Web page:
One of the most serious problems that many of us face on an almost daily basis is the one that arises from having to deal with the dreaded writer’s block when faced with a deadline. Writer’s block is definitely not a pleasant experience. Especially, when the due date for one’s business report or project paper is getting closer by the day! I know what that knot in the gut feels like, every time the boss asks you “how’s that project going?” on those occasions when you don’t manage to avoid him/her as you try to slink unnoticed down the hallway.
Writer’s block is fear-based
For various reasons, many of us have an incredible fear of committing ourselves in writing whenever we are faced with a blank page or computer screen. In reality, this is actually an irrational feeling that keeps us from putting pen to paper. We secretly wonder just what exactly is going to come out of this keyboard/pen, and when it does, will we be revealing that we are some kind of incompetent idiot who doesn’t know what they’re talking about?
The good news is that writer’s block can definitely be beaten!
That’s right! I have learned through trial and error over the years that writer’s block can be easily overcome if we do the proper preparation and follow a few simple guidelines.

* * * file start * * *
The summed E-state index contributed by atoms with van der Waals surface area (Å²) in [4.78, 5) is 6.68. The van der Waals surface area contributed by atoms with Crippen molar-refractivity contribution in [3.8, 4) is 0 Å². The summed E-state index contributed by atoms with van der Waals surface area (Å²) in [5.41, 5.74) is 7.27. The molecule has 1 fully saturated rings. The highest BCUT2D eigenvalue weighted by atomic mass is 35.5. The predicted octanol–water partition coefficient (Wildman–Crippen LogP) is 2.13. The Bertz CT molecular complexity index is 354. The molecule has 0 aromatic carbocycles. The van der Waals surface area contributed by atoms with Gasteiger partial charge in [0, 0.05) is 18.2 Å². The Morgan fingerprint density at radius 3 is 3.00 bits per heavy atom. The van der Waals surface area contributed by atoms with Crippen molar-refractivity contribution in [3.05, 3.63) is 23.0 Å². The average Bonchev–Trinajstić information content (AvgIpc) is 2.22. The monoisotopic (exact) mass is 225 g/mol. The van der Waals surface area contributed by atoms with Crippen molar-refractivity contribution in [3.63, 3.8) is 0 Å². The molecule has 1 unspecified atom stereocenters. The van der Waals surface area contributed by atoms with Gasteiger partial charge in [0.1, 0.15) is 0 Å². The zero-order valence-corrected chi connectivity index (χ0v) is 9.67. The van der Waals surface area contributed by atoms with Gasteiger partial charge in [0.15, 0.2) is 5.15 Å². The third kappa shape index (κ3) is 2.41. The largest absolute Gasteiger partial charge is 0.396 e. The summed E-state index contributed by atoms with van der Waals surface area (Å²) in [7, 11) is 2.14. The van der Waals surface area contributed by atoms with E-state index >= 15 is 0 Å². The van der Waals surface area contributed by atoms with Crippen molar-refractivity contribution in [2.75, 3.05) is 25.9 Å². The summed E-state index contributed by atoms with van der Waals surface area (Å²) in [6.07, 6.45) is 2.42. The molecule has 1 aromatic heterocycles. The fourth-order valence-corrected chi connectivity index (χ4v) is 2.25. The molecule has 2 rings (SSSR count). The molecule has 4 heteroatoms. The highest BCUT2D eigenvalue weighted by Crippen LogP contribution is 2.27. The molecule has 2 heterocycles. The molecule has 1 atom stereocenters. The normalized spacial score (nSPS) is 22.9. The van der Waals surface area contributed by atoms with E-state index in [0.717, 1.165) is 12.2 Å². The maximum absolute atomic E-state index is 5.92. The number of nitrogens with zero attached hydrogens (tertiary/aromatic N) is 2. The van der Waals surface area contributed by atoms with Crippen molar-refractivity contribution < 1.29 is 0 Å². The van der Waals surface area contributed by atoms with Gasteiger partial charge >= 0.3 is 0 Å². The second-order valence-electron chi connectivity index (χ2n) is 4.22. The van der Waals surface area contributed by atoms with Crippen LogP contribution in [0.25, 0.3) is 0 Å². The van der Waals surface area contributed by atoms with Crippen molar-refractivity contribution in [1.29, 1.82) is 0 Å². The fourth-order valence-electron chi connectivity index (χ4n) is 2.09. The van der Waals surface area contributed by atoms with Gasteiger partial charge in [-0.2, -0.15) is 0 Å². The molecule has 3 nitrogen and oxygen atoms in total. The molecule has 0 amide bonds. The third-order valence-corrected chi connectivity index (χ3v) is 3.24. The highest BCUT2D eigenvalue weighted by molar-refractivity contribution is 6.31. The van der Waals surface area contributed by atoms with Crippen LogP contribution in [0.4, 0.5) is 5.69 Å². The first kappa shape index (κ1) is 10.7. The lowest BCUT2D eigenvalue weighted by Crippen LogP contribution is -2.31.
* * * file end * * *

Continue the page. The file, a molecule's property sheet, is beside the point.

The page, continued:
Below are my personal hard-earned practical tips for overcoming writer’s block:
Don’t Write It Too Soon Before trying to write, it is important to prepare mentally for a few hours or days (depending on the size of the task and your deadline) by mulling the writing project over in the back of your mind. Once you’ve done the necessary reading, research, and thinking, your sub-conscious mind needs time to process all of that. Let it sit and have your subconscious mind work on it (Just as athletes don’t like to peak too soon, writers shouldn’t write too soon either!).
Preparation Is Important Prior to writing, read over whatever background material you have so that it is fresh in your mind. I always do a final review of all material gathered, carefully marking the important points with a yellow hi-liter. With this material fresh in your mind, you will find that the writing process flows better once you get started, due to less need to refer to your background.
Develop A Simple Outline Before sitting down to actually start writing, compile a simple point-form list of all of the key points you want to cover, and then organize them in the order in which you are going to cover them. (I know, I know… your Grade 6 teacher told you the same thing… but it actually does work!).